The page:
gallic acid


  • WordNet 3.6
    • n gallic acid a colorless crystalline acid obtained from tannin
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Webster's Revised Unabridged Dictionary
    • Gallic acid (Chem) an organic acid, very widely distributed in the vegetable kingdom, being found in the free state in galls, tea, etc., and produced artificially. It is a white, crystalline substance, C6H2(HO)3.CO2H, with an astringent taste, and is a strong reducing agent, as employed in photography. It is usually prepared from tannin, and both give a dark color with iron salts, forming tannate and gallate of iron, which are the essential ingredients of common black ink.
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Chambers's Twentieth Century Dictionary
    • Gallic acid a crystalline substance obtained from gall-nuts, and used in making ink
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Chambers's Twentieth Century Dictionary
Fr. galle—L. galla, oak-apple.


In literature:

Oxalic, citric, tartaric, succinic, malic, gallic and tannic are other well-known organic acids.
"The Farm That Won't Wear Out" by Cyril G. Hopkins
Ointment of gallic acid and calomel is of repute.
"Searchlights on Health" by B. G. Jefferis and J. L. Nichols
Nut-galls contain a large quantity of tannin and gallic acid, and are extensively used in dyeing.
"French Polishing and Enamelling" by Richard Bitmead
Ergot, in teaspoonful doses of the fluid extract, hamamelis, and gallic acid, all are valuable for this purpose.
"The People's Common Sense Medical Adviser in Plain English" by R. V. Pierce
Ointment of gallic acid and calomel is of repute.
"Searchlights on Health: Light on Dark Corners" by B.G. Jefferis
Dissolve the gallic acid, sesgurichloride, and add the acetic acid.
"The Ladies Book of Useful Information" by Anonymous
True; and that is, perhaps, the reason that a silver knife is preferred to cut fruits; the gallic acid, I suppose, does not act upon silver.
"Conversations on Chemistry, V. 1-2" by Jane Marcet
A weak solution of iodide of iron has also the same effect, and, if blotted off at once, it will not blacken by the use of gallic acid.
"Notes and Queries, Number 203, September 17, 1853" by Various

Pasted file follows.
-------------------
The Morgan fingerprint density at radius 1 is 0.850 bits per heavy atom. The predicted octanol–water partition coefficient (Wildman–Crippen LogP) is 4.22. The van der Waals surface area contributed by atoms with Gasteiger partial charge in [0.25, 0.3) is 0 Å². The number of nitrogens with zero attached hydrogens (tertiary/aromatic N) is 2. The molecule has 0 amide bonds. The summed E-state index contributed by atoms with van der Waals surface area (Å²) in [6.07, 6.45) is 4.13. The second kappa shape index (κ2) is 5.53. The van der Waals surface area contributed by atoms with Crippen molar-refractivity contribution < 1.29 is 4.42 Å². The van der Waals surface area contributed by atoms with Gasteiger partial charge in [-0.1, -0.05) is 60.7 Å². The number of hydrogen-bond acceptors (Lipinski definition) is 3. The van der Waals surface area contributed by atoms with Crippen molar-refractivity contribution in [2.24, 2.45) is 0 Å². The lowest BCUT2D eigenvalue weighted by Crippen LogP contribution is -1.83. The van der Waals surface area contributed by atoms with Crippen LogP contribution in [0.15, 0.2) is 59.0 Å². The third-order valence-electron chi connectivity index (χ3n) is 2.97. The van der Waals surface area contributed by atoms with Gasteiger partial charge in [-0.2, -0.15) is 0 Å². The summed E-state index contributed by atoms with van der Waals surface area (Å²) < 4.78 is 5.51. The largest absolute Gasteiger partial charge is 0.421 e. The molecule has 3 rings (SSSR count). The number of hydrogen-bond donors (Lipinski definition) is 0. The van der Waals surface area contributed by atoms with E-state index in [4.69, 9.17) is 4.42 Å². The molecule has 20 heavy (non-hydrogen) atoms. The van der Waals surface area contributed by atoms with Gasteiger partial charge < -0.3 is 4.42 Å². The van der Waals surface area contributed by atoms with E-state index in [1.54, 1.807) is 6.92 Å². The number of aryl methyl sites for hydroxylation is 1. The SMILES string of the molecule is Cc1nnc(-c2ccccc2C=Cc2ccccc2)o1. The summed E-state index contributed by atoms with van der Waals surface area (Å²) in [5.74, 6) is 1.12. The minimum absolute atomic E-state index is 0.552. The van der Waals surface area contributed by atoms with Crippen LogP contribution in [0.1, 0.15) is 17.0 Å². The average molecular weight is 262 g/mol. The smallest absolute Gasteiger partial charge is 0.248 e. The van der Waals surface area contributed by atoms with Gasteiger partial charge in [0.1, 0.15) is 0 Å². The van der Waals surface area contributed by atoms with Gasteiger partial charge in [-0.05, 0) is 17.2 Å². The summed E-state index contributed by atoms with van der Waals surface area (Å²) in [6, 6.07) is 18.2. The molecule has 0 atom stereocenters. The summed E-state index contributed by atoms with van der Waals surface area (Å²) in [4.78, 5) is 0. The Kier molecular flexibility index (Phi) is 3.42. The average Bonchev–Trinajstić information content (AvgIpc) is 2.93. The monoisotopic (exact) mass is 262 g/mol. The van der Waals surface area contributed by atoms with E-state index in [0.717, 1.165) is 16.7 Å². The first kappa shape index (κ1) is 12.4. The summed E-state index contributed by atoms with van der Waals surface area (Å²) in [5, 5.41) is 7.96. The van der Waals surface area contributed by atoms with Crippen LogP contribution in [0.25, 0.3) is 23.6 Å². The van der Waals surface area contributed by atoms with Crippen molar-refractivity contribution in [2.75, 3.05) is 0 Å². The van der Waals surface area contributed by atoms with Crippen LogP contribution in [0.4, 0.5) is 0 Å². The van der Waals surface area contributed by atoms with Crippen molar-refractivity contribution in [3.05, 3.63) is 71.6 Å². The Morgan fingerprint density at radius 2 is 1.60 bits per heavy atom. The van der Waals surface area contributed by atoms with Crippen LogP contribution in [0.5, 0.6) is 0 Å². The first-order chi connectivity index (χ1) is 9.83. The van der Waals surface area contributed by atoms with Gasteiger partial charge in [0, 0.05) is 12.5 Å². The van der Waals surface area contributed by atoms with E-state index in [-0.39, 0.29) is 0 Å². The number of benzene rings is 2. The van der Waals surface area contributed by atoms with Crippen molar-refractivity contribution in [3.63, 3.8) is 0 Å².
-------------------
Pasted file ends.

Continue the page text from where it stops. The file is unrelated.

Inky black colour or precipitate = gallic acid or tannic acid.
"The Elements of Bacteriological Technique" by John William Henry Eyre
A drench of 1-1/2 drams of gallic acid dissolved in a pint of water should be given.
"Special Report on Diseases of Cattle" by U.S. Department of Agriculture
If the weather is warm, 6 drops of gallic acid to the 10 of aceto-nitrate will suffice, and enable the prepared excited paper to be kept longer.
"Notes and Queries, Number 216, December 17, 1853" by Various
I add only, if I have any dissolved, 1 or 2 grammes of camphorated spirits to 1 litre of the solution of gallic acid.
"Notes and Queries, Number 234, April 22, 1854" by Various
Lactate of iron, 15 grains; powdered gum arabic, 75 grains; powdered sugar, half a drachm; gallic acid, 9 grains; hot water, 3 ounces.
"Paper and Printing Recipes" by J. Sawtelle Ford
Gallic acid is distinguished from tannic acid by tests (2) and (3).
"Some Constituents of the Poison Ivy Plant: (Rhus Toxicodendron)" by William Anderson Syme
Medicinally, gallic acid has been, and is still, largely used as an astringent, styptic and haemostatic.
"Encyclopaedia Britannica, 11th Edition, Volume 11, Slice 4" by Various
B. Reade produced paper negatives by means of gallic acid and nitrate of silver in 1837.
"The Evolution of Photography" by John Werge
Chemists have extracted from it an astringent liquor containing tannin and gallic acid.
"Curiosities of Medical Experience" by J. G. (John Gideon) Millingen
In my experience ergot in combination with gallic acid and dilute sulphuric acid has been very efficient.
"A System of Practical Medicine by American Authors, Vol. I" by Various
For ink-making the tannin has first to be transformed into gallic acid.
"Encyclopaedia Britannica, 11th Edition, Volume 14, Slice 5" by Various
The former colour is due to gallic acid.
"Animal Proteins" by Hugh Garner Bennett